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America’s Dangerous Drift (Page 4 of 5)

North Korea, under its new leader Kim Jung-un, is a worrisome, if only slightly less dangerous, source of disorder. It routinely threatens its neighbors with careless and reckless language, while its military and elite draw most of the nation’s scarce resources. North Korea’s benefactor is China, which provides food and oil, but is unwilling to rein in its provocative behavior. Pyongyang’s recent long-range rocket and nuclear test make it clear the “hermit kingdom,” with its past behavior of sharing such dangerous technologies with Syria and Iran, has destabilizing consequences for Northeast Asia.

4. Unexpected sources of disorder

Grand strategy must deal not just with the expected sources of global disorder, but it must guide states so that they know how to deal with the eternally difficult problem of the less predictable or totally unexpected sources of disorder. These pose fundamental problems for societies and the international community.

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America’s grand strategy must guide policymakers who deal with the normal ebbs and flows in world politics. While such political shifts are routine, these can have destabilizing consequences when policymakers are not acutely mindful of the risks posed by powerful and often unexpected “sources of disorder.”

Foremost is the resurgence of extremists in Afghanistan. With U.S. forces withdrawing and the Taliban still a force to be reckoned with, Afghanistan risks sliding back into violence and terrible repression. Accelerating its deterioration was the U.S. announcement that its forces would leave no later than 2014, with approximately half of U.S. forces being withdrawn this year. Where once the Taliban believed they were losing, their resurgence is a stark reminder that they are seemingly biding their time until the U.S./NATO withdrawal.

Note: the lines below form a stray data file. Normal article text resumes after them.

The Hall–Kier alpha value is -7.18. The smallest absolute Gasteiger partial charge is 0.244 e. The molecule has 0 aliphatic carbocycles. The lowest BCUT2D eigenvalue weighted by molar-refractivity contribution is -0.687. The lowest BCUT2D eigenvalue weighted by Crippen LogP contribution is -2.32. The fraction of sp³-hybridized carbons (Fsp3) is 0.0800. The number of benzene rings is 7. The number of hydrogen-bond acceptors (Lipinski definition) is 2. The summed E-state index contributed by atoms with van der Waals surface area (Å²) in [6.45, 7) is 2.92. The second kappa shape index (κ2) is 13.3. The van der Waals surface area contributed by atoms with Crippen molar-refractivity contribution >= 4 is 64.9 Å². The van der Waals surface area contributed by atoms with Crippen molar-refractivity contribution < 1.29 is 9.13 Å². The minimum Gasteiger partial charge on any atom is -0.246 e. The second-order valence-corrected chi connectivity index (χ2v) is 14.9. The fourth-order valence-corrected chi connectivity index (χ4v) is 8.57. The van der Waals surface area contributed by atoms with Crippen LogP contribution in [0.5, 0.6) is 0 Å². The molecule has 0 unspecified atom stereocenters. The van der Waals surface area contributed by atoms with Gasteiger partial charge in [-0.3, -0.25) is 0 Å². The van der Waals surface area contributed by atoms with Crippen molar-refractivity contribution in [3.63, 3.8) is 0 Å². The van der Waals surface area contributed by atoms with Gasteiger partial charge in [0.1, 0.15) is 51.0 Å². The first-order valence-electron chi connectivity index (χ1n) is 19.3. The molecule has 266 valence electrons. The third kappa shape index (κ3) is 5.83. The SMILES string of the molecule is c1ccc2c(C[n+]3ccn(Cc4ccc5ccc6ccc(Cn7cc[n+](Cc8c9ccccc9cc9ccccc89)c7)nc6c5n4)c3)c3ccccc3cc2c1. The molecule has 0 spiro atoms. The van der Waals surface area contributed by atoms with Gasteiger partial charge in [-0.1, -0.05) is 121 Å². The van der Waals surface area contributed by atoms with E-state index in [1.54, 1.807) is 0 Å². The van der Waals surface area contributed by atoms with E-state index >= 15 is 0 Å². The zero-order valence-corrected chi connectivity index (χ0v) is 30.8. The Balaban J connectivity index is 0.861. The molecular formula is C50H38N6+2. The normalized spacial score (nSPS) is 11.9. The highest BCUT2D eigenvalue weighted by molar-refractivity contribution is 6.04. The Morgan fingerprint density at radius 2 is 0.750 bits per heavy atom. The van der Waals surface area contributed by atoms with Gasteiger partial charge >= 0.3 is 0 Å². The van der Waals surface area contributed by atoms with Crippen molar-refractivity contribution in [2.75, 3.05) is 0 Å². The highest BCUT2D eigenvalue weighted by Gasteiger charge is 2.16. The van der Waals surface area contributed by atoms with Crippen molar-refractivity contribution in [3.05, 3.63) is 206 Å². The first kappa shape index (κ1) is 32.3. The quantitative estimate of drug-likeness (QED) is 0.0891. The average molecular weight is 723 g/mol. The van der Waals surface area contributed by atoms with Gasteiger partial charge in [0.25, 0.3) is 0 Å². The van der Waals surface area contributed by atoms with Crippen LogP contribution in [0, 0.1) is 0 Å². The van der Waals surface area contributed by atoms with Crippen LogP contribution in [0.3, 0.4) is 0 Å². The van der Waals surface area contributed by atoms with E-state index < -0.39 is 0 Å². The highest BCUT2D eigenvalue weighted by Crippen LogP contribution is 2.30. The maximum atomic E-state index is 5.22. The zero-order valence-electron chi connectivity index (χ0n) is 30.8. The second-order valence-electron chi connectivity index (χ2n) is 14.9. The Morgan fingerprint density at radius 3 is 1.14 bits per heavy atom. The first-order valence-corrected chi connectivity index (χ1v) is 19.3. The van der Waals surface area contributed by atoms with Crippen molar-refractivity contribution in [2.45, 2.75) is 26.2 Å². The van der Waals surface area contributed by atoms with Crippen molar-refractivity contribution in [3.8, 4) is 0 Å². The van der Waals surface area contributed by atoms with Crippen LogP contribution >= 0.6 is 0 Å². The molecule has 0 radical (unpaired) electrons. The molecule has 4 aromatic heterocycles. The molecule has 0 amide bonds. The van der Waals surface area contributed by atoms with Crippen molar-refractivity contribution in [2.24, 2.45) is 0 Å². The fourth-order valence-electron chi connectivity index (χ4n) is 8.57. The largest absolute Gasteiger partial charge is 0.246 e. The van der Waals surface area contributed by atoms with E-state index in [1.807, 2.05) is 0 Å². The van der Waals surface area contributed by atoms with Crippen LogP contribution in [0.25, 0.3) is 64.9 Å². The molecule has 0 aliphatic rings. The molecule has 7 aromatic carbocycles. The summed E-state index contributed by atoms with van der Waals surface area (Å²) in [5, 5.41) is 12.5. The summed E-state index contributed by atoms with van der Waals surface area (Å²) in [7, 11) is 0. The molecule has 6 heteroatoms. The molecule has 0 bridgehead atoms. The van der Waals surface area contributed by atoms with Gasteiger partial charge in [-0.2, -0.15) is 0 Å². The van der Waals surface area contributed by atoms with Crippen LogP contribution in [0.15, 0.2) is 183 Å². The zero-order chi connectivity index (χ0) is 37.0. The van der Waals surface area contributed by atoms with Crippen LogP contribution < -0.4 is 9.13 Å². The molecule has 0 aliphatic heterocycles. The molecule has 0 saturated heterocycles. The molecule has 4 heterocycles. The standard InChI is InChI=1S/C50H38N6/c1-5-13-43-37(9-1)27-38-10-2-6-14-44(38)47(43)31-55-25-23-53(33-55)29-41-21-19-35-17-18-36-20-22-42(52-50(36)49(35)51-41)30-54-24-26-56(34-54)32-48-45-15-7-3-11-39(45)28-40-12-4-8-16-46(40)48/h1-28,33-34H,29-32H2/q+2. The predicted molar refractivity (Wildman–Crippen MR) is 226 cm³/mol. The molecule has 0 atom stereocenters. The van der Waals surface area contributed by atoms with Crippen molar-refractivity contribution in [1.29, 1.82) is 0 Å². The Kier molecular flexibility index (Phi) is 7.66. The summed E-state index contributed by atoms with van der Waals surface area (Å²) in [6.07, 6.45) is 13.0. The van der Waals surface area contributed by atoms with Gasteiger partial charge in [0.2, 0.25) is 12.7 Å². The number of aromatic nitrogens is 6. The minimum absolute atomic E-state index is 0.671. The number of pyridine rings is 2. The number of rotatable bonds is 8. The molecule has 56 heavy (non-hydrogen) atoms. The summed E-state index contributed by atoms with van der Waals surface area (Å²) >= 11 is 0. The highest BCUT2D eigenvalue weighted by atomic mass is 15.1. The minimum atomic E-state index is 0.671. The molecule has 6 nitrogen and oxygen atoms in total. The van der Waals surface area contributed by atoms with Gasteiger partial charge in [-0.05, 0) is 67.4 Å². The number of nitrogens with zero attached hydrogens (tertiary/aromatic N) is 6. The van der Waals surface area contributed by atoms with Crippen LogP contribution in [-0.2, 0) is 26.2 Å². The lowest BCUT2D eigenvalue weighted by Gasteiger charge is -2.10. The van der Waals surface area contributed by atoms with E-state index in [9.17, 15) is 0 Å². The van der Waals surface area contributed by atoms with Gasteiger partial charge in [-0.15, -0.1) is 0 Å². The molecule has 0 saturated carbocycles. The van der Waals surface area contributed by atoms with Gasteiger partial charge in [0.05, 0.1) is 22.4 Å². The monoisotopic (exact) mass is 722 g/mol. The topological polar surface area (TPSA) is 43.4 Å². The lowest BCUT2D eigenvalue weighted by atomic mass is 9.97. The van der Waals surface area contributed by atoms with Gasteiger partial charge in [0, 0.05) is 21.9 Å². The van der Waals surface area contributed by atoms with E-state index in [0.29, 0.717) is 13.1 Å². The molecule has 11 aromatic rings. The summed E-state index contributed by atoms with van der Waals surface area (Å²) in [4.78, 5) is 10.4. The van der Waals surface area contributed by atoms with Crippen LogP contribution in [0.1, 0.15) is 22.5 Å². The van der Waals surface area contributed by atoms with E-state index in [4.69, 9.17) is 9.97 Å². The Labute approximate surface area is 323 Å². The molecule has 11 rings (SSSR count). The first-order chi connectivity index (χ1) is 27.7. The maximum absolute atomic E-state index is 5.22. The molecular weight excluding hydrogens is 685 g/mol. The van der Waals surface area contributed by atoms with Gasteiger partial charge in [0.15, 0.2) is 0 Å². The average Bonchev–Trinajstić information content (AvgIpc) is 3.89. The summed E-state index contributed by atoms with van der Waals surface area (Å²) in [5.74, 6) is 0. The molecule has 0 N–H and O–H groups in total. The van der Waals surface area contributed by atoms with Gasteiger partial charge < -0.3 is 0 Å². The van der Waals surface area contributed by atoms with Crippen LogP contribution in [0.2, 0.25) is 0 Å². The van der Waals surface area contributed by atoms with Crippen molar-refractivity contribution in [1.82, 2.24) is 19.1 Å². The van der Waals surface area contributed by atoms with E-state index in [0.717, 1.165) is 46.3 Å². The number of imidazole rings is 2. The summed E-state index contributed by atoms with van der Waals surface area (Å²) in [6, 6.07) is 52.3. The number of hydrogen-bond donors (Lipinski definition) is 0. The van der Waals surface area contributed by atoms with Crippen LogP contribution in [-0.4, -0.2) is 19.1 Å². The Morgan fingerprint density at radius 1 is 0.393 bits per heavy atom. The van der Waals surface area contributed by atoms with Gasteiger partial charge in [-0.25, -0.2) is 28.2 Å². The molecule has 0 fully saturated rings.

Second, despite hopes for democracy in the Middle East, the Arab Spring, once so promising, is spiraling into violence. Egypt teeters on the edge of chaos as President Morsi’s gamble to gain unchecked power accelerates political confrontation and draws the country toward civil war. Meanwhile, Libya is a breeding ground for extremists while events in Mali point to the rise of al Qaeda and growing instability. Violence in Syria, costing tens of thousands of lives, shows no signs of abating.

While U.S. policy once rightly encouraged the democratic “spring,” what is Washington’s strategy as we watch these societies descend into the chaos and all-too-familiar authoritarianism from the past?

Three, global trade and rapid technological change flatten power relationships between individuals, firms, and states. With globalization altering power, American policymakers need a grand strategy, using soft and hard power, to help them manage unexpected developments in the public and private sectors. 

Fourth, American grand strategy must contend with the rise of new and unforeseen non-state actors whose ideas mobilize followers. Beyond its military and economic might, America’s “soft power” permits it to help shape a global community based on shared interests, universal values, and ideals. Working with non-governmental and civil-society actors, the United States must effectively communicate what values shape its foreign policy.

Policymakers also face the truly modern challenge of cyber warfare in the hands of non-state actors. Never before have non-state actors, groups, and movements possessed an instrument capable of inflicting such immense harm. One element of American grand strategy must consider how to deal with groups that could attack the physical and economic infrastructure of American society. Imagine if cyber hackers from an extremist organization cut off U.S. electric power during the winter, or hacked into the safety controls of a nuclear reactor. The old grand strategy, which focused on ideology and nuclear weapons, is irrelevant in the face of modern foreign and domestic challenges.

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